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The Velvet Cushion

By John Cunningham

London: Printed for T. Cadell and W. Davies, 1814.

Chapter VIII.

How long the Vicar suffered under this infirmity of his nature, I am unable to say. The next morning he rose, as he always did, very early, and long before his lady approved of his rising. Not but she loved "the sweet hour of prime" herself--but she saw evidently that the good old man daily grew older: and she could not help thinking that more sleep would be good for him. But I believe she was mistaken.--The pure air--the undisturbed possession of God and nature--the quiet bracing of his mind for his daily duties--the order and leisure which early rising secured to him for the day to come, were still better for him. And, sometimes, when, on joining him before breakfast in his study, she saw his face, like that of Moses after his descent from the Mount, and his high converse with God, glistening [90/91] with inward peace and joy--with the comfortable sense of the Divine presence--she thought so too.--But, to return,--After a day spent, as, upon a dying bed, we shall wish to have spent every day--he sat down again, with a glad heart, to his manuscript.

'And, now, Sir,' he continued to read, 'I come to an event of my life, which is not the less interesting to me as it led to my connection with yourself.' The old gentleman involuntarily bowed his head, and read on.--'Such is the change in human things, that I, who had a few years since been esteemed too splendid for the pulpit of dissent, was now deemed too shabby. The congregation, as i said, had decayed in piety--but it had increased in wealth. Indeed, this very increase was partly the cause of this very decay. Dissent, like every other republic, rarely remains pure after it begins to be wealthy! Its purity depends upon its alienation from the world, with which [91/92] riches almost necessarily incorporate it. So happened it now. The increased riches of the congregation lured it into the vortex of ecclesiastical splendour--and the first thing cast overboard was my poor self. It was decided, in vestry, unanimously, with the exception at least of a single primitive old gentleman, who most pathetically pleaded the distresses of some poor widows in the congregation--that the "old cushion," as they were pleased to call me, should be discarded, and a new one, becoming the dignity of the congregation, be substituted in my place.'

"Old!!!" said the Vicar, "One of the virtues of Sparta was, a reverence for age. And I never heard of a Commonwealth, great or small, which flourished without it. For my part, it is the very age of my cushion which I honour. I never touch it without fancying I lay my hand where Latimer or Ridley have laid their's. I like nothing new in [92/93] religion--new translations, new doctrines, new systems. It is not a terra incognita in which any new discoveries are to be made." What this speech of the Vicar had to do with the Cushion it is difficult to say; but these wanderings may be excused in a good old man accustomed to short texts and long sermons. He soon returned to his manuscript.

'I confess, Sir, that I heard of my dismissal without any regret. My early habits unfitted me for dissent. I felt much tenderness, indeed, for the scrupulous dissenter, and much admiration of their general zeal; but I saw nothing which led me to think that, on the whole, stones of the church would be better employed in building meetings. The Dissenters are often important auxiliaries to the Church,--but they would be bad substitutes for it.--But I proceed. The changes in my circumstances were many and great. I passed through a variety of meetings. At length, I fell from [93/94] public into private life. And I shall beg to describe to you a few persons whose private devotions it was my lot to assist.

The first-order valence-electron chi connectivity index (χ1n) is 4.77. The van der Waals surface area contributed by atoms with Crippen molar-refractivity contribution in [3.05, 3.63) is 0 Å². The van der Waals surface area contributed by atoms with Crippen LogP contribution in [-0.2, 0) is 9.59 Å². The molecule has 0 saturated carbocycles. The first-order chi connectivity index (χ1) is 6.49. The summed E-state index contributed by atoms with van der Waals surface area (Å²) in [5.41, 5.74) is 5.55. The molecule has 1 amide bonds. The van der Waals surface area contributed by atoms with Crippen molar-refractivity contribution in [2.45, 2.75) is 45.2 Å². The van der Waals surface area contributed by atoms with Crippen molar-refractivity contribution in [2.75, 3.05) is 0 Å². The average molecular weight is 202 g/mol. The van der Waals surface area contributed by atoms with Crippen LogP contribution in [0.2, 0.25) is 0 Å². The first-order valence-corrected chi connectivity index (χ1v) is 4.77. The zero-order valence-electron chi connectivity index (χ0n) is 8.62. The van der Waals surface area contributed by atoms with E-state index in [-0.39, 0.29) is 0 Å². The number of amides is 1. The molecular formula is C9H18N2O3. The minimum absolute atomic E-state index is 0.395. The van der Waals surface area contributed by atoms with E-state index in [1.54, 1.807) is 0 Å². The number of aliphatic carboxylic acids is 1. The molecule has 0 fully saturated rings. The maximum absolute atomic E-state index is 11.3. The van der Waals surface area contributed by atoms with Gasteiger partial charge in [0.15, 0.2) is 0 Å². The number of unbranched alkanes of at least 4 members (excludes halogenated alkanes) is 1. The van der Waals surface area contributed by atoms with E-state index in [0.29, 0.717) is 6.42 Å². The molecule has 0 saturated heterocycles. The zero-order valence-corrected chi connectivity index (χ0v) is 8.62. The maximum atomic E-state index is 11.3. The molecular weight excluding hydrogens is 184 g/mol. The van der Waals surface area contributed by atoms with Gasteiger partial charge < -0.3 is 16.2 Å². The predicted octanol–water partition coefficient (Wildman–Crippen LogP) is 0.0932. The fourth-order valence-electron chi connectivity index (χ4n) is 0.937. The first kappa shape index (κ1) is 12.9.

'Vetusta was the first. She was an aged lady, who, to the surprise of a good many gay friends, had lately possessed herself of some devout books, and of myself; and had, moreover, taken down some dubious pictures of nymphs and satyrs in her dressing-room to fit it up as an oratory.--Few people had run a more various course than Vetusta. She was a woman of unusually strong passions; for which, in her earliest years, she found a sufficient employment in a life of ceaseless dissipation. When, what is called pleasure, ceased to stimulate, she gave herself to books. When books also had lost their influence, she found a vacuum which she hoped religion might fill up. And, accordingly, by another roll of the wheel, she took up religion. Sensation was what she wanted--and [94/95] pleasure, books, devotion, were the successive substances out of which it was to be extracted. All were used much in the same spirit; and, it is not harsh to say, that she was just as much a Christian on her knees at sixty as at her toilet thirty years before. Admitted to her privacies, I narrowly watched this stimulating process. She read, talked, prayed, all that she might feel; and, so that she felt, cared little for the effect of her devotions upon her life and temper.'

"Such religion," said the Vicar, "is little better than dram-drinking. It is more decent, perhaps, but not less noxious. But, my dear," he added, "I would not be harsh. I fear the religion of many an old man is of the same complexion with that of Vetusta. We give ourselves to God when nothing else will have us, and think ourselves in search of him when, in fact, we are only in quest of our early sensations. The question is, whether, if I were young, I should [95/96] be willing to give the morning of life, the season of enjoyment, to God:"

"You forget, my love," said his lady, "that you did love and serve God in your youth."

"I thank God," replied the Vicar, "that, after my humble manner, I, in some measure did; but lie who has had fifty years acquaintance with his own heart, can scarcely believe that a tide of temptation, stronger by a single wave than that by which he is now assailed, did not overwhelm him. But the truth is, God "tempers the wind to the shorn lamb,' or rather, he hides the lambs of his flock in Ills own bosom."--He proceeded to read--